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Plenty Magazine


Greenmarket Growing Pains


New York City's Greenmarket network is in many ways a microcosm of the eco-foodie world. In the past year, two of today's biggest food-related issues--the tension between local farmers and natural-food chains, and the lack of access to wholesome fare in low-income neighborhoods--have been unfolding in and around the Greenmarket, the largest urban farmers' market system in the U.S. When Whole Foods opened its third NYC store in Union Square last year, for example, followed by the opening of Trader Joe's in spring 2006, the city's largest Greenmarket (located directly across the street from the WF store) found itself in a faceoff with those wildly popular national chains. And as a thoughtful article in last week's New York Times notes, the market's thirtieth anniversary and its recent expansion into 10 new neighborhoods is sparking debate over what the nonprofit's primary mission should be: helping bring fresh produce to communities with a dearth of healthy food options, or providing foodies with microgreens, scallops, and pork fat for their dinner parties.

Do these seemingly contrary ideals--those of small farmers and large producers of organic products, food justice activists and gourmands--have to be mutually exclusive? I wince at the idea that they could be, and most green-minded foodophiles I know truly believe that good eats don't have to be the province of the elite (though the jury is definitely split on the question of small-and-local versus national-and-organic fare).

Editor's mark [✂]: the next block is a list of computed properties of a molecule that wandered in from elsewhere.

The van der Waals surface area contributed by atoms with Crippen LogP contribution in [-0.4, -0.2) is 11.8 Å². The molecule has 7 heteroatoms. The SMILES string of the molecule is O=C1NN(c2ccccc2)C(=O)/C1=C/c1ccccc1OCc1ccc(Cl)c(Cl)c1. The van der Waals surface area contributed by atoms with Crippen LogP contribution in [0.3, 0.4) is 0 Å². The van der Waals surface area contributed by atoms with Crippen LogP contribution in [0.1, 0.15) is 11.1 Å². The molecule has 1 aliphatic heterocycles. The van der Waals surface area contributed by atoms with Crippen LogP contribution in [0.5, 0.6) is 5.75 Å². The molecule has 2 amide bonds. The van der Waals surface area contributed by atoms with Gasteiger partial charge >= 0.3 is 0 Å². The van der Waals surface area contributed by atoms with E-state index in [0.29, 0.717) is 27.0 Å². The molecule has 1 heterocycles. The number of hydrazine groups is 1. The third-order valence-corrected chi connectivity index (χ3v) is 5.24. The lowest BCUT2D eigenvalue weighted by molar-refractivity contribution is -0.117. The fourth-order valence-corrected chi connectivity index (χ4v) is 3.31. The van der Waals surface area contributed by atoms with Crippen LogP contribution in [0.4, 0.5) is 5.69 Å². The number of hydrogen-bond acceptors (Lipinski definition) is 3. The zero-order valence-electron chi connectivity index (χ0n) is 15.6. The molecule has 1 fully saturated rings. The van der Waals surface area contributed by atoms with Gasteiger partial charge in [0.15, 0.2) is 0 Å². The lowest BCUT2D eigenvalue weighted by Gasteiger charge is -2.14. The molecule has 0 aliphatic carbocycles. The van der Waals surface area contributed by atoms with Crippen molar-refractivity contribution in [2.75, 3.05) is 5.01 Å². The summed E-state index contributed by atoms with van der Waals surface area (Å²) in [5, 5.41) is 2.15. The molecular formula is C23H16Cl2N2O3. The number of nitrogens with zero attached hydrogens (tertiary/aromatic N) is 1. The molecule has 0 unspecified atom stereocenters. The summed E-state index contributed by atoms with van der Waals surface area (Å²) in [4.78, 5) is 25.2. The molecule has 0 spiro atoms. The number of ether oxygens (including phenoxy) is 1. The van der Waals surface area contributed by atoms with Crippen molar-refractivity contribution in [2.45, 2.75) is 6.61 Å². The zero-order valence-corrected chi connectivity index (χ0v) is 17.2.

But thus far, it's been difficult for any one organization to satisfy both sides of each debate. As the Times article points out, the new Greenmarket outposts "are disappointing some shoppers and stretching thin both staff and farmers;" in trying to cater both to the nutritional needs of low-income people and the refined tastes of wealthier consumers, the nonprofit is simply unable to offer enough options to either group. Chain stores like Whole Foods, meanwhile, have been criticized for not stocking enough local products, while farmers' markets rarely supply every ingredient needed for a meal (and NYC's new system of Real Food Markets, launched by ex-Greenmarket director Nina Planck in an effort to bring people access to a larger variety of products, are far too small at the moment to help solve the problem).

So, um, what's a greenie to do? In the months to come, Plenty will be examining these issues in depth, and hopefully we'll be able to provide a few answers. The upcoming issue includes a feature on eco-artists in Los Angeles who are transforming families' front lawns into vegetable gardens, allowing them to grow all their own produce. And in the subsequent issues we'll explore how Wal-Mart's decision to go organic has changed the market for sustainable sustenance and profile five family farmers who have managed to hold on to their eco-friendly ways for generations.

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